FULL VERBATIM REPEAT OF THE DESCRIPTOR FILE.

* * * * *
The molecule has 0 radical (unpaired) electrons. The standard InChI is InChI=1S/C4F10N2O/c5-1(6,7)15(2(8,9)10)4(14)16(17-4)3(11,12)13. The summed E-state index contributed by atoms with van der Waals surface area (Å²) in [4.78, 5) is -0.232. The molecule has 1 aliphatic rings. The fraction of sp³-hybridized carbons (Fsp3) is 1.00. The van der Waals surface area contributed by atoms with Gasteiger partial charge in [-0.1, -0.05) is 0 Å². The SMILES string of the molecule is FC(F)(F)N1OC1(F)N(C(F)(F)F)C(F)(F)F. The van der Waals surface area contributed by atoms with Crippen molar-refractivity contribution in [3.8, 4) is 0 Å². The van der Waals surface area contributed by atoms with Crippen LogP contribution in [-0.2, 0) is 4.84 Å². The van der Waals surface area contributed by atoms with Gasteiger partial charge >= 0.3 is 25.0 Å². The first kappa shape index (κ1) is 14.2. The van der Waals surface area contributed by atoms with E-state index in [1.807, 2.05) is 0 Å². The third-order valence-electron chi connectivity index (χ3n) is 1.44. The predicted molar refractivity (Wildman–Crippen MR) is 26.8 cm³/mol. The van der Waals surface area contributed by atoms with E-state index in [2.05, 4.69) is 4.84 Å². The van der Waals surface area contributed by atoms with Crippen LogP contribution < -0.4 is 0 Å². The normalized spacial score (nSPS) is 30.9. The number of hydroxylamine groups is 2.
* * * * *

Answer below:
The molecule has 0 radical (unpaired) electrons. The standard InChI is InChI=1S/C4F10N2O/c5-1(6,7)15(2(8,9)10)4(14)16(17-4)3(11,12)13. The summed E-state index contributed by atoms with van der Waals surface area (Å²) in [4.78, 5) is -0.232. The molecule has 1 aliphatic rings. The fraction of sp³-hybridized carbons (Fsp3) is 1.00. The van der Waals surface area contributed by atoms with Gasteiger partial charge in [-0.1, -0.05) is 0 Å². The SMILES string of the molecule is FC(F)(F)N1OC1(F)N(C(F)(F)F)C(F)(F)F. The van der Waals surface area contributed by atoms with Crippen molar-refractivity contribution in [3.8, 4) is 0 Å². The van der Waals surface area contributed by atoms with Crippen LogP contribution in [-0.2, 0) is 4.84 Å². The van der Waals surface area contributed by atoms with Gasteiger partial charge >= 0.3 is 25.0 Å². The first kappa shape index (κ1) is 14.2. The van der Waals surface area contributed by atoms with E-state index in [1.807, 2.05) is 0 Å². The third-order valence-electron chi connectivity index (χ3n) is 1.44. The predicted molar refractivity (Wildman–Crippen MR) is 26.8 cm³/mol. The van der Waals surface area contributed by atoms with E-state index in [2.05, 4.69) is 4.84 Å². The van der Waals surface area contributed by atoms with Crippen LogP contribution < -0.4 is 0 Å². The normalized spacial score (nSPS) is 30.9. The number of hydroxylamine groups is 2.